Recent identification of the BCO2 gene and the Aster-B transport protein gives insight into carotenoid distribution in the retina.
Reviewed by Dr Johannes von Lintig.
Carotenoids are pigments that occur naturally and, as well as providing the red-to-orange colours of many fruits and vegetables, have important functions in the eye. One such carotenoid, beta-carotene, is an essential nutrient and the major precursor of vitamin A.
Beta-carotene is converted in the human body to two metabolites: 11-cis-retinal and all-transretinoic acid. Through those molecules, it affects major physiological functions (vision, cellular differentiation, metabolic control, reproduction and embryonic development and organogenesis), according to Dr Johannes von Lintig, a professorin the Department of Pharmacology at Case Western Reserve University, Cleveland, Ohio, United States.
In addition to (pro) vitamin A, other carotenoids are absorbed and accumulated in the central retina (the macula lutea) of the human eyes, namely lutein, zeaxanthin and meso-zeaxanthin. All of these substances reduce chromatic aberrations, increase visual acuity and prevent oxidative stress to photoreceptors.
The most important research finding regarding carotenoid and vitamin A metabolism is the association with numerous diseases, such as xerophthalmia; age-related macular degeneration; micro-ophthalmic syndromes; retinitis pigmentosa; and iris, retinal and choroidal coloboma.
Although a greatdeal is known about vitamin A metabolism in the retina, Dr von Lintigwas interested in the mechanism of carotenoid accumulation in the macula. His laboratory identified a carotenoid scavenger gene,beta-carotene-oxygenase 2 (BCO2), which encodes a mitochondrial enzyme expressed in the inner membrane of the mitochondria that breaks down carotenoids, such as zeaxanthin, into smaller entities.
The enzyme is important in producing the colours seen in nature. As Dr von Lintig and colleagues from Columbia University, New York, US,recently demonstrated, it is responsible for, among other things, the colours in betta fish. In addition, investigators showed that genetic variation in the BCO2gene influences the colours of feathers and skin in several bird species.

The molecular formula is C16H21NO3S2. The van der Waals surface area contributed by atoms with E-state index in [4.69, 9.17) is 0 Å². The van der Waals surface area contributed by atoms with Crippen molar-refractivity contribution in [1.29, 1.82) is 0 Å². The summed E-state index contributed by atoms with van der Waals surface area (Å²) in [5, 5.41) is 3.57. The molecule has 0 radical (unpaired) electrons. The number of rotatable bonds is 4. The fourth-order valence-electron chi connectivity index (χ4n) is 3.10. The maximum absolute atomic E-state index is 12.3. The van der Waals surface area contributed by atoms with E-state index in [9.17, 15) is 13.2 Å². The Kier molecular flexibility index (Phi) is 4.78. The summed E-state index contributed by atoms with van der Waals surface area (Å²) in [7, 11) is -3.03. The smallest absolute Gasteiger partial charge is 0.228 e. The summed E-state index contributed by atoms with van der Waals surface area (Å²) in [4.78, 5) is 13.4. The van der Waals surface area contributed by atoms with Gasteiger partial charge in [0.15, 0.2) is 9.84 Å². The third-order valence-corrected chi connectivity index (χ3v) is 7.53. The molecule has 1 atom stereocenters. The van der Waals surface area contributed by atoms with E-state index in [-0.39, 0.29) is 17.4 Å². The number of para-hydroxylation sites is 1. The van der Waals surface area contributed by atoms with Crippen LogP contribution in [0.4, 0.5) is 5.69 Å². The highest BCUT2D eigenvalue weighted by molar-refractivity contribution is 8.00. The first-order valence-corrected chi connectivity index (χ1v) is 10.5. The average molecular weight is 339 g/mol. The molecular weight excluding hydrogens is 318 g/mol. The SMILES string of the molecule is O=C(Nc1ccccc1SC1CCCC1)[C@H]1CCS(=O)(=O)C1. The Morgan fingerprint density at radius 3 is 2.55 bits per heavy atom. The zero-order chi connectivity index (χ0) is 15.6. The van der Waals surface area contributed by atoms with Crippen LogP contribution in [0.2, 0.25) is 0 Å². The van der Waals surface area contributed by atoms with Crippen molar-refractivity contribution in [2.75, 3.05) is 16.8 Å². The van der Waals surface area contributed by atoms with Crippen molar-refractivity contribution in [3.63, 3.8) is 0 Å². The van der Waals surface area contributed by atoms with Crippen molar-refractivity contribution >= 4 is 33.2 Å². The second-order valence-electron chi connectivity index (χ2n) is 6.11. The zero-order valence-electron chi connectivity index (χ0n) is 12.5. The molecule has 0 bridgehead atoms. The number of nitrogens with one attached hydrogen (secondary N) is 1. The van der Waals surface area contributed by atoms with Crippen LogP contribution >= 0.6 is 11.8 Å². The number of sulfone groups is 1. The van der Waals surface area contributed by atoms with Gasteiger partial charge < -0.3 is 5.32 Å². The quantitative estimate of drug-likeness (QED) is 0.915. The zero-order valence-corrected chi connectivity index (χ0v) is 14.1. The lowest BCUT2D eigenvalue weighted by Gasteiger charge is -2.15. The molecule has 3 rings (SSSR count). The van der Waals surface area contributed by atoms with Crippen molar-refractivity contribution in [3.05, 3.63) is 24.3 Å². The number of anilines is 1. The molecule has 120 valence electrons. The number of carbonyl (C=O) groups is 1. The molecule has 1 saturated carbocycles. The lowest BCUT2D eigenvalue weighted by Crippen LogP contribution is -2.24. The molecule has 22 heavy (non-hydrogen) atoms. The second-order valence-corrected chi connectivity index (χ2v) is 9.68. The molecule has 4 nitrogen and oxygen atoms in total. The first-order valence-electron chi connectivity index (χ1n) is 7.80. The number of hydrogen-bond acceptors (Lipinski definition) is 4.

These genetic investigations have also been conducted in human eyes, where carotenoids accumulate in distinct patterns. BCO2 expressionis high in the peripheral retina,where there are no carotenoids, and low in the central fovea,where the carotenoids accumulate. This is reflected in single-cell sequencing.
The research into cone photoreceptors showed some surprising findings. The photoreceptors are rich in mitochondria, which is surprising because they rely on glycolysis rather than respiration mediated by these powerhouses of the cell.
“Based on our research, we propose that photoreceptors are rich in mitochondria because, in the peripheral retina, BCO2-dependent carotenoid breakdown takes place in these organelles. In the central retina, the carotenoids are amassed in the mitochondria because of the absence of BCO2,” Dr von Lintig said.
However, an unresolved question is how the carotenoids enter the mitochondria. Dr von Lintig pointed out that carotenoids are lipids and cannot simply diffuse in an aqueous environment as sugars or amino acids do. They need specific transport proteins to move from one membrane to the other.
Dr von Lintig looked for candidate transport proteins that are expressed in the photoreceptors and found that the one with the highest expression in photoreceptors is Aster-B. “Aster-B was recently characterised in the context of cholesterol metabolism and transports cholesterol to mitochondria for steroid hormone production in the adrenal gland,” Dr von Lintig said. The next question addressed was whether Aster-B was really expressed in the retina.
To answer this question, the investigators analysed eye samples to determine whether Aster-B helped the carotenoids access the mitochondria. Interestingly, opposite expression patterns of BCO2 and Aster-B were found in the retina of human donor eyes. Immunohistochemistry showed Aster-B expression in the inner and outer segments of the photoreceptors.
Dr von Lintig also reported that Aster-B proteins, which constitute a novel family of lipid transfer proteins, have a domain-like structure. The proteins have a transmembrane domain in the endoplasmic reticulum, a lipid-binding domain and a phosphatidylserine-binding domain that connects them to another membrane. Aster-B proteins resemble bridges that catalyse the movement of lipids, such as cholesterol, from one membrane tothe other.
To determine whether the Aster proteins perform the same task with carotenoids, Dr von Lintig and colleagues invented a novel test system for which they bioengineered a new strain of bacteria that produced carotenoids. They expected that recombinant Aster proteins should extract the pigments from membranes when expressed in this bacterial strain.
“That is exactly what they did,” he said. “Molecular modelling showed that the bulky carotenoid molecules fit perfectly into the binding cavity of Aster proteins.”
The investigators concluded that BCO2, which metabolises carotenoids and expresses in the peripheral retina, and Aster-B, which transports proteins, are important players in macula pigment metabolism and are responsible for the distinct pattern of accumulation of the pigments in the human retina.